U.S. civil rights leader Julian Bond died Saturday night in Florida after a brief illness, the Southern Poverty Law Center said. He was 75.
Bond, a Nashville, Tennessee native, was born on Jan. 14, 1940. He grew to be a major force in the campaign for racial equality. WVTM 13 found out some of Bond’s work took place in Birmingham.
St. Joseph Baptist Church in Birmingham is a historic landmark that was a spot for civil rights meeting. Leaders like Dr. Martin Luther King Jr. and Bond went there to plan the civil rights movement.
“Some of the civil rights participants were here planning strategies for Birmingham especially took place here in St. Joseph,” says Edgar Lamar.
Lamar is a longtime member of St. Joseph. He says he was young man when Bond came to his church. He says he never got a chance to shake his hand.
“Julian Bond, like most civil rights advocates, were to me role models. They advocated for not only black people but for people all over the world,” Lamar said.
Bond was a leader of the Student Nonviolent Coordinating Committee and a longtime National Association for the Advancement of Colored People board chairman.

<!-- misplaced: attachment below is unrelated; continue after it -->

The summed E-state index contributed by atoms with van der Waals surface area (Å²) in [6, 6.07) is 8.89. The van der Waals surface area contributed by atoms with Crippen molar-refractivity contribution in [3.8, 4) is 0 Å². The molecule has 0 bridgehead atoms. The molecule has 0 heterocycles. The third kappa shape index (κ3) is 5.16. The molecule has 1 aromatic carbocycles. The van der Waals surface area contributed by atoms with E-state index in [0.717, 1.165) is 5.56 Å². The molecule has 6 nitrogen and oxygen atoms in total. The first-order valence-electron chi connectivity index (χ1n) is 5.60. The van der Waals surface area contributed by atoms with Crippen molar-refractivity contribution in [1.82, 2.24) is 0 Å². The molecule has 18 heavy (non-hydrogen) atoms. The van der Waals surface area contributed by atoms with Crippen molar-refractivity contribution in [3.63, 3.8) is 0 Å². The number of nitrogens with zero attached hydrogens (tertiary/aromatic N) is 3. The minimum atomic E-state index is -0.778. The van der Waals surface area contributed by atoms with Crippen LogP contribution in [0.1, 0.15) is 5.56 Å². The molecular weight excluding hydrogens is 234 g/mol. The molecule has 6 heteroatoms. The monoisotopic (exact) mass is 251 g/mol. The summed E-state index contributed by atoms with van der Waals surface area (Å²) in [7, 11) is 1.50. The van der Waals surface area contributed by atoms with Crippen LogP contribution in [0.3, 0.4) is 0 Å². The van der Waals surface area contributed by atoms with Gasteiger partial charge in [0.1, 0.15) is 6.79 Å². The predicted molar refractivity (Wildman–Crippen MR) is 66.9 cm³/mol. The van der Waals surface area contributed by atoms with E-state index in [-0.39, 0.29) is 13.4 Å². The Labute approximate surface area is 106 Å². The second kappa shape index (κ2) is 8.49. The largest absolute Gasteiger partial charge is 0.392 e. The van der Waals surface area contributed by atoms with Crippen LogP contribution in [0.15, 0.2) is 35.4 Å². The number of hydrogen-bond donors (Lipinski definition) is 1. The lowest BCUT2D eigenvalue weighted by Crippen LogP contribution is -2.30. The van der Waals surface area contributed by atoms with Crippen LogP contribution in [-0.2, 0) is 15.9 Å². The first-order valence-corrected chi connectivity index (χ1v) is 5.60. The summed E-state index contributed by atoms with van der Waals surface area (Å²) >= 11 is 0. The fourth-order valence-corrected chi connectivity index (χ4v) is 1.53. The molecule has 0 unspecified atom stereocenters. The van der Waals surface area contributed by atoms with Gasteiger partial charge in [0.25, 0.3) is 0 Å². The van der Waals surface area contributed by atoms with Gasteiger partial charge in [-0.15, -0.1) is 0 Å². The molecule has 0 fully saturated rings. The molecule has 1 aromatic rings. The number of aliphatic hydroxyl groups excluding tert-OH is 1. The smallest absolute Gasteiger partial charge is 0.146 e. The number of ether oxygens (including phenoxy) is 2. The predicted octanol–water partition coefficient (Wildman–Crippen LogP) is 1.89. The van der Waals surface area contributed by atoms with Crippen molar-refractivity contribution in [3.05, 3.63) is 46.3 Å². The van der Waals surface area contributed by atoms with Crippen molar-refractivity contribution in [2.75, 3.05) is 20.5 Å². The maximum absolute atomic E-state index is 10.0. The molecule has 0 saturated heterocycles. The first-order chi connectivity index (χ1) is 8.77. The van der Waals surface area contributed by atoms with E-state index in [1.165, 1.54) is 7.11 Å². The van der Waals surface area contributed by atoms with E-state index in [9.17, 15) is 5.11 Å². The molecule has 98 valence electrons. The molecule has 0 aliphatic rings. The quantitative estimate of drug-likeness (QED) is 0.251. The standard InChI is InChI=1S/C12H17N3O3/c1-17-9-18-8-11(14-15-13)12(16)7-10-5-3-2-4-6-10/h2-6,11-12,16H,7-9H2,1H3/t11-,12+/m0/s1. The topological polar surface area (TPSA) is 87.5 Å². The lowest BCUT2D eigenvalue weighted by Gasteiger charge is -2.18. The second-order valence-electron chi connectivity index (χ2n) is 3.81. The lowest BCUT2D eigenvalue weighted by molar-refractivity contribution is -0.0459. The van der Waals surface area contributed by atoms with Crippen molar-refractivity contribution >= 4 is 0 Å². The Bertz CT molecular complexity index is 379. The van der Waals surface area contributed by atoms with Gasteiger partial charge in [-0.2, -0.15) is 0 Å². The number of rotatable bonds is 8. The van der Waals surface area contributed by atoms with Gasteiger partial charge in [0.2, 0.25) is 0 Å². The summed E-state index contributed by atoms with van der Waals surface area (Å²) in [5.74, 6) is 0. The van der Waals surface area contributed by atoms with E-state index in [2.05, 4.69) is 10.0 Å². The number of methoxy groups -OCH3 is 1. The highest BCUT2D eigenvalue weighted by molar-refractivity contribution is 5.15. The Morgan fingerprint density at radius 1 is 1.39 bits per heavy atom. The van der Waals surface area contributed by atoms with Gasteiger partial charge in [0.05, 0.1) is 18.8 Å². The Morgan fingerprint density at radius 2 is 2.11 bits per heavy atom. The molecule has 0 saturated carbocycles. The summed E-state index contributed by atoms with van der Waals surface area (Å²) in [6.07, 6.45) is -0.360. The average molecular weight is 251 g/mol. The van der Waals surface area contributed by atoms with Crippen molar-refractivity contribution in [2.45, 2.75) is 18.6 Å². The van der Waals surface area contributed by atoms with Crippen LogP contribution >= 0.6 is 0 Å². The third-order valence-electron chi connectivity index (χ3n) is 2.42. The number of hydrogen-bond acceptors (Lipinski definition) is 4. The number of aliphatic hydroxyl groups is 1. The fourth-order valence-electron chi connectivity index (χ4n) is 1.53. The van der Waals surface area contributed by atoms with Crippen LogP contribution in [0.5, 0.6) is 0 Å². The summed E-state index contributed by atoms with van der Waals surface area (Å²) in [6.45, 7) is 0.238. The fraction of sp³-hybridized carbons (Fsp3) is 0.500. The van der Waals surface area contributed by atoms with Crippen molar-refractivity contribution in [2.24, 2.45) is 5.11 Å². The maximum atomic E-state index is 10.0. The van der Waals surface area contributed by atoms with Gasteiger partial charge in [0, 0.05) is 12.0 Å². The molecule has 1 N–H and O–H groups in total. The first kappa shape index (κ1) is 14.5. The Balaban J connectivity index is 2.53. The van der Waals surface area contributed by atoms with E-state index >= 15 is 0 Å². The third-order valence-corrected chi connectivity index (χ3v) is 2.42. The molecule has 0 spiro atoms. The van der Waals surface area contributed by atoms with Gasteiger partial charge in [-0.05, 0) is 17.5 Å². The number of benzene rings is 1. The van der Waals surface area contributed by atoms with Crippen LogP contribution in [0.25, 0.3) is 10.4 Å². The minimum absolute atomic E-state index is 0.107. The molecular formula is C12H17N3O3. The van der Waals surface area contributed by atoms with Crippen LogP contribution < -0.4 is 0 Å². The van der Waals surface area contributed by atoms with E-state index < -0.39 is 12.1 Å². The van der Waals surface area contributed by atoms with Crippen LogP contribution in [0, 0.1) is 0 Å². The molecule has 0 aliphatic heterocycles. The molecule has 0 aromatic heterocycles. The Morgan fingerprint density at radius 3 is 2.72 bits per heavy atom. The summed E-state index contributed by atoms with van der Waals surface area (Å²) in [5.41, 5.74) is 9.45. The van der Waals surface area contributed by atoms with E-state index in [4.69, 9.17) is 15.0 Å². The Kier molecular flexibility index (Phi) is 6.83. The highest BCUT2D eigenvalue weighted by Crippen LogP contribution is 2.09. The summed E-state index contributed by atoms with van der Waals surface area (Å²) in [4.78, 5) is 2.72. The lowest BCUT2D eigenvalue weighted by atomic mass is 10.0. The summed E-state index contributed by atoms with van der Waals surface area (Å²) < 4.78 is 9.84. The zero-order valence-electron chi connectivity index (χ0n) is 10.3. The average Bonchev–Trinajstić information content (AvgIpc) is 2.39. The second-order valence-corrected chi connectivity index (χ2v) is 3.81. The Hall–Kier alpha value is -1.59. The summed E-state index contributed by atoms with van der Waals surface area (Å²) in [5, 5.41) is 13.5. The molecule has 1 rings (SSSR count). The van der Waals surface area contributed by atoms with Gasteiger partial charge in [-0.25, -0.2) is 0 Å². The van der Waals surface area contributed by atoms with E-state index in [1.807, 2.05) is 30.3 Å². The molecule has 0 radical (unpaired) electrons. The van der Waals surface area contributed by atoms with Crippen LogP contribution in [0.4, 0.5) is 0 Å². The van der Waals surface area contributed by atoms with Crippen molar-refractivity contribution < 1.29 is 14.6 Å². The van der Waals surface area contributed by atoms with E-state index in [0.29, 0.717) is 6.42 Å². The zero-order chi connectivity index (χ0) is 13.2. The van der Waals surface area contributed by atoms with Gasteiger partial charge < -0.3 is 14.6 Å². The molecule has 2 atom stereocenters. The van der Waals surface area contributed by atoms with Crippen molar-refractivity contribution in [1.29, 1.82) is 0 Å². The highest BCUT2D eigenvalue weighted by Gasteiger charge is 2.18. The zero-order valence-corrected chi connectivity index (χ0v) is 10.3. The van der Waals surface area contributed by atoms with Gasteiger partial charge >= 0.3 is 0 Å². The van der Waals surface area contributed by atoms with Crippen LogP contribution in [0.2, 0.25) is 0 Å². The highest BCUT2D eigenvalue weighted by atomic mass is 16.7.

“The civil rights movement had some of the best leaders in American history and we can really learn a lot from them today about how to bring our country together to solve problems we still have,” Sam Allon, who visited Birmingham from Pennsylvania, said Sunday.
Alabama Congresswoman Terri Sewell released a statement Sunday about Bond’s passing:
“Mr. Bond stood on the front-line of the fight for equality, and his legacy should be an inspiration for all those who seek to become champions for change.”
President Barack Obama has called Bond’s widow to offer condolences following the death of the civil rights activist. Obama says Bond helped change America for the better and there’s no better way to be remembered than that.
SOURCE: Fred Davenport